Growing up in Jerusalem is a straight path towards learning that life is complicated. When I take the light rail through downtown Jerusalem, I sit next to people from all kinds of backgrounds and all walks of life.
I am a disabled, queer Jew with invisible disabilities such as ADHD—and I have faced a lot of challenges and successes with my identity. I struggled a lot with self-acceptance and finding a balance between my Judaism and two other identities that aren’t often discussed in the Jewish community.
In Jewish communities everywhere, they say, ‘Well, there’s nobody with a disability in our community that we need to consider,’ but I subscribe to the model of ‘If you build it, they will come.’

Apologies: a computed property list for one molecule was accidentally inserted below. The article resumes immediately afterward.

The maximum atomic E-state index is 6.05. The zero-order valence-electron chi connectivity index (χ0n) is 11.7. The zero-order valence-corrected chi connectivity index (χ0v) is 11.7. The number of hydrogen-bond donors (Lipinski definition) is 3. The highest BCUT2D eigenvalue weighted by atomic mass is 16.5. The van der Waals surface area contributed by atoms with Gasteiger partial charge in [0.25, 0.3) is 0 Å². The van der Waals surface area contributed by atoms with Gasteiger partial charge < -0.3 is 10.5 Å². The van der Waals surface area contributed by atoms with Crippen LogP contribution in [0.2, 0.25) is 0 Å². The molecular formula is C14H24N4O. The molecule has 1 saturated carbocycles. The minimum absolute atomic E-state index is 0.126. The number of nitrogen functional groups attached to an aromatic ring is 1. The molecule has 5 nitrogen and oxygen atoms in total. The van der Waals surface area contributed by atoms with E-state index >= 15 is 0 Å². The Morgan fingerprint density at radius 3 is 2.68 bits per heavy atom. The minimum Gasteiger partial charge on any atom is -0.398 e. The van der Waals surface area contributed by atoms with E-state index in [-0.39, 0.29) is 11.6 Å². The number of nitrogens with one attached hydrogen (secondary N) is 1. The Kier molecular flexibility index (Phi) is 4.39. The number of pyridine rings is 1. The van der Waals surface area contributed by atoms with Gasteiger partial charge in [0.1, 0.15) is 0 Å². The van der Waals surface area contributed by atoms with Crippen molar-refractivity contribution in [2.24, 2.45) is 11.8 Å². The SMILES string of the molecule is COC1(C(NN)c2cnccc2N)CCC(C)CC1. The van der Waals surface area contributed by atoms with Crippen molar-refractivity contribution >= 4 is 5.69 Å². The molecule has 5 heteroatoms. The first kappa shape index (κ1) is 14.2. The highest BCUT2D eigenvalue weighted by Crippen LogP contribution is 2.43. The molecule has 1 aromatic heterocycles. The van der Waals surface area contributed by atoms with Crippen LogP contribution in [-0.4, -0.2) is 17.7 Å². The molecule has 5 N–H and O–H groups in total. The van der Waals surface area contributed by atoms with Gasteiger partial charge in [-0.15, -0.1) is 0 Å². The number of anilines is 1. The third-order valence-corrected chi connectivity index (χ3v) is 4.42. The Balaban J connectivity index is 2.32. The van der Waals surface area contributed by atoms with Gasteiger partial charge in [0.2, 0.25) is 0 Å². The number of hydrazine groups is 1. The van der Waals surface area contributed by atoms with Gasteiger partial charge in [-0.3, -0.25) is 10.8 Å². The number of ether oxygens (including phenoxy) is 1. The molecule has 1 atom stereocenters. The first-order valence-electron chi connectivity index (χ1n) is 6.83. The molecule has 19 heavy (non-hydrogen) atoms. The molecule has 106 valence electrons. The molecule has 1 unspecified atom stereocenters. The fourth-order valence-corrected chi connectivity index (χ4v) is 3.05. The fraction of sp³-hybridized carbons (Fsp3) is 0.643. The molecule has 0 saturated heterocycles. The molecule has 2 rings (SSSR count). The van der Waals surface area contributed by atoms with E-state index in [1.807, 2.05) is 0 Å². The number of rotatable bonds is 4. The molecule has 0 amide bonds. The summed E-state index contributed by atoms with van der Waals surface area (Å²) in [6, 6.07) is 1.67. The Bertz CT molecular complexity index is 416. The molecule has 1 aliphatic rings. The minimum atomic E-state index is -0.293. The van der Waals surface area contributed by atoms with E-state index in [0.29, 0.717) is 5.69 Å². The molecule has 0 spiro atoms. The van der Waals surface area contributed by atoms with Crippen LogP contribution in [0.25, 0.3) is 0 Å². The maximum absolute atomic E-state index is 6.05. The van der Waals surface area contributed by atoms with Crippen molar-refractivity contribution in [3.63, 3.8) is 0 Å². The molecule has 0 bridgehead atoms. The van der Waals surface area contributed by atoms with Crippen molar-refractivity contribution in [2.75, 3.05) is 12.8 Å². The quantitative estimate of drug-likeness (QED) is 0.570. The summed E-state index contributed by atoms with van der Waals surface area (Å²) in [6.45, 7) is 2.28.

I think the best part of that whole conversation was they were so grateful that we educated them because they didn’t know something that we were able to teach them about. They weren’t apologizing profusely. They were sorry, but they weren’t like ‘Really? You have to make our lives more difficult?’ They were so willing to make this change happen with us.
“Not all disabilities are visible.”
“I was diagnosed on the autism spectrum my senior year of high school.”
“I was born with muscular dystrophy. My muscles may not be as strong as everyone else’s, but I’ve learned to adapt and figure out how to do things in my own way.